Tag Archives: Leutgeb

#SFN10 Itinerary Pt. 2

Continuing on…

1) 31.20/C37 – Dentate network activity modulates integration of newborn granule cells
1Inst. of Cell Biology, Swiss Federal Inst. of Technol. (ETH), Zürich, Switzerland; 2Brain Res. Inst., Univ. of Zürich, Zürich, Switzerland; 3Univ. of Lausanne, Lausanne, Switzerland; 4Brain Res. Inst., Univ. of Zurich, Zürich, Switzerland; 5Swiss Federal Inst. of Technol. (ETH), Zürich, Switzerland

This looks interesting because there is so little known about how neuronal activity regulates neurogenesis. In 2007 Toni et al. suggested that dendritic filopodia on new neurons form synapses with presynaptic boutons that have already formed a synapse onto a different (presumably mature) neuron. The question addressed here is whether altering excitability/plasticity at those pre-existing synapses affects the subsequent formation of new neuron synapses. In other words, if you make old neurons more plastic, will they outcompete new neurons for synaptic space? Seems maybe they do.

2) 203.9/KKK52 – Coding of temporal context in the hippocampus: Do rate codes offer insight into a time-of-day signature?
1Dept of Neurosci., Univ. of Lethbridge, Lethbridge, AB, Canada; 2Ctr. for Neural Circuits and Behavior, Neurobiol Section, Div. of Biol Sci., UCSD, LA JOLLA, CA

We all know the hippocampus is important for episodic (-like) memory yet activity in hippocampal neurons is usually only measured in relation to spatial information. Memories also often contain temporal information and Rob Sutherland (one of the authors) has shown that rats indeed integrate time-of-day information into their memories. Here, measuring electrophysiological activity in hippocampal neurons, it is reported that 1) hippocampal neurons fire when a rat is in a specific spatial location, as expected; 2) when nearby contextual features are altered (square vs circular exploration chamber) the same population of neurons are active in the same places but they fire at different rates (rate coding); 3) what is unique here: hippocampal neurons also used a rate code to differentiate between a given context explored in the morning vs the afternoon. Thus, time-of-day is a contextual feature that is encoded in the hippocampus. Interestingly, it is reported that the rate codes for spatial and temporal information are carried by different populations of neurons.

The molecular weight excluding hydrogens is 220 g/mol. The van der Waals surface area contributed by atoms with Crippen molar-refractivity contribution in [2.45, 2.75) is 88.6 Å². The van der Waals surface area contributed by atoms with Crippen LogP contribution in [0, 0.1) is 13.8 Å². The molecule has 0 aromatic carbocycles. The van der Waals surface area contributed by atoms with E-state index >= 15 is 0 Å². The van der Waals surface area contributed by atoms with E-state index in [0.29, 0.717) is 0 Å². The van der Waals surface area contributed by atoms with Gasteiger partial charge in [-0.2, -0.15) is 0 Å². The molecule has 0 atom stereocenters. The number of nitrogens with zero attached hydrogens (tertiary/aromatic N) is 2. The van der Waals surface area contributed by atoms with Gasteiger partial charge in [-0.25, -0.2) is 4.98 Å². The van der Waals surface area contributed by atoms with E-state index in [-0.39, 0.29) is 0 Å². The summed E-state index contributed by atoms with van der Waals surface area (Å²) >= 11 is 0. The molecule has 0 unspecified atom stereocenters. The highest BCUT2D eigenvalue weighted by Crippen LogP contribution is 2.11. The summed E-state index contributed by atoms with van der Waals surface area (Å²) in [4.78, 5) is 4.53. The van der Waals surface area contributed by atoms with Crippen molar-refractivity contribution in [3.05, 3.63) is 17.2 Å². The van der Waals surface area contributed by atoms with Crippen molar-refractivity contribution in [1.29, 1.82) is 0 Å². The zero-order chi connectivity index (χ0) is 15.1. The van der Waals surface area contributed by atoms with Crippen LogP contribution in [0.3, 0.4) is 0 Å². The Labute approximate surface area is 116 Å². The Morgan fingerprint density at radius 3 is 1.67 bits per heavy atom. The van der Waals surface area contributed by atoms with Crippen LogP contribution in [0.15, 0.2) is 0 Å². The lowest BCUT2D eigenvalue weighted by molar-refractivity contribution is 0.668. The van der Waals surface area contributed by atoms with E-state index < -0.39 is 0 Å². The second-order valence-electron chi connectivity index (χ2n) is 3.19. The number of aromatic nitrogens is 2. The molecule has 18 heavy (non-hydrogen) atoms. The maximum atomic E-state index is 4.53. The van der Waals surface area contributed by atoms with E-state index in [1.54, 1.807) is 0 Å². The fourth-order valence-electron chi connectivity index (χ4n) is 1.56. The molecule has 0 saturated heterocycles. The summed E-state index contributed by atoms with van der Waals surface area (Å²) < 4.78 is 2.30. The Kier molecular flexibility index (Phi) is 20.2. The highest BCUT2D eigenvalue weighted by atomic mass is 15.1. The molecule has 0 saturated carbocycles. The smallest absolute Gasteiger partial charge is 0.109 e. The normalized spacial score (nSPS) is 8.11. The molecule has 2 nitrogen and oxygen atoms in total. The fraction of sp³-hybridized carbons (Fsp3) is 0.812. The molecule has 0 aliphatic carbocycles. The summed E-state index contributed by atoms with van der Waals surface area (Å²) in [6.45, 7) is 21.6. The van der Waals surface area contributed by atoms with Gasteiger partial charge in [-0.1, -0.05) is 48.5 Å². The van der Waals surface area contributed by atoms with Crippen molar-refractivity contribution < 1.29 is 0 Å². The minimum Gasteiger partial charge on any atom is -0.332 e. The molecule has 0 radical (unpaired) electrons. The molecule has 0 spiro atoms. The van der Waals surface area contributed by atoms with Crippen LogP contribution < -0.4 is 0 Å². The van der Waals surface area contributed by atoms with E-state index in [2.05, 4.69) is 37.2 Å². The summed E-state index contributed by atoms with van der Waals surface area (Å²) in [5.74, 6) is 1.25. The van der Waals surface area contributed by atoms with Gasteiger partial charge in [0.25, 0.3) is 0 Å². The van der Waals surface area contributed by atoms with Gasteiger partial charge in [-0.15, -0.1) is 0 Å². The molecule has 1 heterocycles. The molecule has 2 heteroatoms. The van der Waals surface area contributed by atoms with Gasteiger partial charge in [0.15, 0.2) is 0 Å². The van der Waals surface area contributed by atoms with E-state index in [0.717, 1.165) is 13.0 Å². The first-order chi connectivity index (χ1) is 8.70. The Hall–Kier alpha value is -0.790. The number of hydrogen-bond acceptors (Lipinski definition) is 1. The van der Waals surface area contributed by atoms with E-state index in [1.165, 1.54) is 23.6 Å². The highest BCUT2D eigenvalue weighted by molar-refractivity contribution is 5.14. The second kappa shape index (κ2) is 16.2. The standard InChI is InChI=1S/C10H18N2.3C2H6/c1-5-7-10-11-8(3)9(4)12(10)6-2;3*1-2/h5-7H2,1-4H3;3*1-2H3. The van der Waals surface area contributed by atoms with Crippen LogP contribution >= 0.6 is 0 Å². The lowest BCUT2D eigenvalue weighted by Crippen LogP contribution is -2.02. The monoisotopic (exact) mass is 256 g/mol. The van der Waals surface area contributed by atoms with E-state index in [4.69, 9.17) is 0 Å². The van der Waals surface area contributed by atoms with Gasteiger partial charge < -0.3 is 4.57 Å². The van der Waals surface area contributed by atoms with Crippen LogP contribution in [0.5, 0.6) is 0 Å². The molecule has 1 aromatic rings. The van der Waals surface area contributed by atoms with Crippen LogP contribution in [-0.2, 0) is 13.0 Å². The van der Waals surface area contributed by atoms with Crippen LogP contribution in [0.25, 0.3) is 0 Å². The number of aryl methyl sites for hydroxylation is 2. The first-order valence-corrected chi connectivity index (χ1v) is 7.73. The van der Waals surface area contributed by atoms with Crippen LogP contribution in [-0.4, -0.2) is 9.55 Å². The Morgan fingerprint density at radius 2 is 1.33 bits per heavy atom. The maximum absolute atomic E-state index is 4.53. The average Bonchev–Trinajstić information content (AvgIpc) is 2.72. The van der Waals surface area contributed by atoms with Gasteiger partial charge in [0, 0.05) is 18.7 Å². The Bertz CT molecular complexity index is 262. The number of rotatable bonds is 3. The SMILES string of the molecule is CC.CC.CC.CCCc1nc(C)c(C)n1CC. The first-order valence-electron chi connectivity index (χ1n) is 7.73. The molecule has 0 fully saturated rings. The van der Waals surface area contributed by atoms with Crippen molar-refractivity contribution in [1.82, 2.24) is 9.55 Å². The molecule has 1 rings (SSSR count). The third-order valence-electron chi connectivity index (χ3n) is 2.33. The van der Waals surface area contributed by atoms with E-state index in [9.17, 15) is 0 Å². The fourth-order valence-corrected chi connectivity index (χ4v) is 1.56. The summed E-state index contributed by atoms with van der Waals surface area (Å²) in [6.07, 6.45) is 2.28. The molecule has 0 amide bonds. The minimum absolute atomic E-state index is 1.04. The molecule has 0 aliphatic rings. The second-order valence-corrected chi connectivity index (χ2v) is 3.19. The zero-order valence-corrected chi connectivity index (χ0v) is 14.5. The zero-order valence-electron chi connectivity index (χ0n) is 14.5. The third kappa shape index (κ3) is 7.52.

3) 330.6/A6 – Experience specific information encoding by newborn neurons of the adult dentate gyrus
Salk Inst., La Jolla, CA

This presentation builds on Kee 2007, who showed that 10-week-old neurons are only activated in the water maze if they were functional at the time of the original water maze training, and Tashiro 2006 who claimed that, when a mouse re-experiences something, it is new neurons that were in their critical period during the original experience that are activated. We still have a ways to go before we understand how faithful new neurons are in their responding to different experiences – their enhanced plasticity and unique physiology has caused some speculation that they could be promiscuous, participating in many different experiences. This study seems like it may have the best evidence that young neurons are in fact quite selective in what they encode.

Do new neurons go through a critical period and then retire, never to be used again?

ResearchBlogging.org And here we have the latest, craziest hypothesis of granule cell function. Crazy not because the authors have lost their minds but because the story of the dentate gyrus, where adult neurogenesis occurs, is becoming more peculiar every day. The underlying premise of this paper by Alme et al. (which we will examine later) is that granule neurons go through a critical period during their development when they are more likely to contribute to memory encoding. Here it’s hypothesized that, once the critical period is over, they shut down. Forever. Hundreds of thousands of neurons never to be used again. It’s not every day you get to read such bold and novel ideas. Their hypothesis has similarities with that proposed by Aimone 2006, that adult neurogenesis causes different cohorts of neurons to be immature at different phases of an animal’s life, thereby separating memories according to time. The question here is whether these neurons can be reactivated once their critical period is over. Continue reading Do new neurons go through a critical period and then retire, never to be used again?